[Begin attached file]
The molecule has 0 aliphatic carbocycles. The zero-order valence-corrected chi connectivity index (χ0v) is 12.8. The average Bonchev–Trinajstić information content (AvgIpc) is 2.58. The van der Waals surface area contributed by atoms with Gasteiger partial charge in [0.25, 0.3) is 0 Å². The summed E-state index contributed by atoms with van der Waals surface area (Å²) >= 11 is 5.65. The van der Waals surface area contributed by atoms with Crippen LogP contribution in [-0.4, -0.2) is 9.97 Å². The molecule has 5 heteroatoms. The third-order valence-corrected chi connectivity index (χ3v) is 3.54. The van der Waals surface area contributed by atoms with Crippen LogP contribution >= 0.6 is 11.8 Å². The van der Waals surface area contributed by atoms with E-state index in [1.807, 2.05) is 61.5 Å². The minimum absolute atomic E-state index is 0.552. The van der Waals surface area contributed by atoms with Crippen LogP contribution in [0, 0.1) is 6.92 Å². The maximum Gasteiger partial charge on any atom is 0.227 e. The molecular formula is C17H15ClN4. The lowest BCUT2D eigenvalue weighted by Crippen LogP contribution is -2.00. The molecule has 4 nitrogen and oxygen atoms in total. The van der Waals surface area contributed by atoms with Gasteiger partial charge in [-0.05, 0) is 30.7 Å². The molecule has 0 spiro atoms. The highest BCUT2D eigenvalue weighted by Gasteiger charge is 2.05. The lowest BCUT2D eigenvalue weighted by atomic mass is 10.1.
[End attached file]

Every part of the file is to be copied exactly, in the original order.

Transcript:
The molecule has 0 aliphatic carbocycles. The zero-order valence-corrected chi connectivity index (χ0v) is 12.8. The average Bonchev–Trinajstić information content (AvgIpc) is 2.58. The van der Waals surface area contributed by atoms with Gasteiger partial charge in [0.25, 0.3) is 0 Å². The summed E-state index contributed by atoms with van der Waals surface area (Å²) >= 11 is 5.65. The van der Waals surface area contributed by atoms with Crippen LogP contribution in [-0.4, -0.2) is 9.97 Å². The molecule has 5 heteroatoms. The third-order valence-corrected chi connectivity index (χ3v) is 3.54. The van der Waals surface area contributed by atoms with Crippen LogP contribution >= 0.6 is 11.8 Å². The van der Waals surface area contributed by atoms with E-state index in [1.807, 2.05) is 61.5 Å². The minimum absolute atomic E-state index is 0.552. The van der Waals surface area contributed by atoms with Crippen LogP contribution in [0, 0.1) is 6.92 Å². The maximum Gasteiger partial charge on any atom is 0.227 e. The molecular formula is C17H15ClN4. The lowest BCUT2D eigenvalue weighted by Crippen LogP contribution is -2.00. The molecule has 4 nitrogen and oxygen atoms in total. The van der Waals surface area contributed by atoms with Gasteiger partial charge in [-0.05, 0) is 30.7 Å². The molecule has 0 spiro atoms. The highest BCUT2D eigenvalue weighted by Gasteiger charge is 2.05. The lowest BCUT2D eigenvalue weighted by atomic mass is 10.1.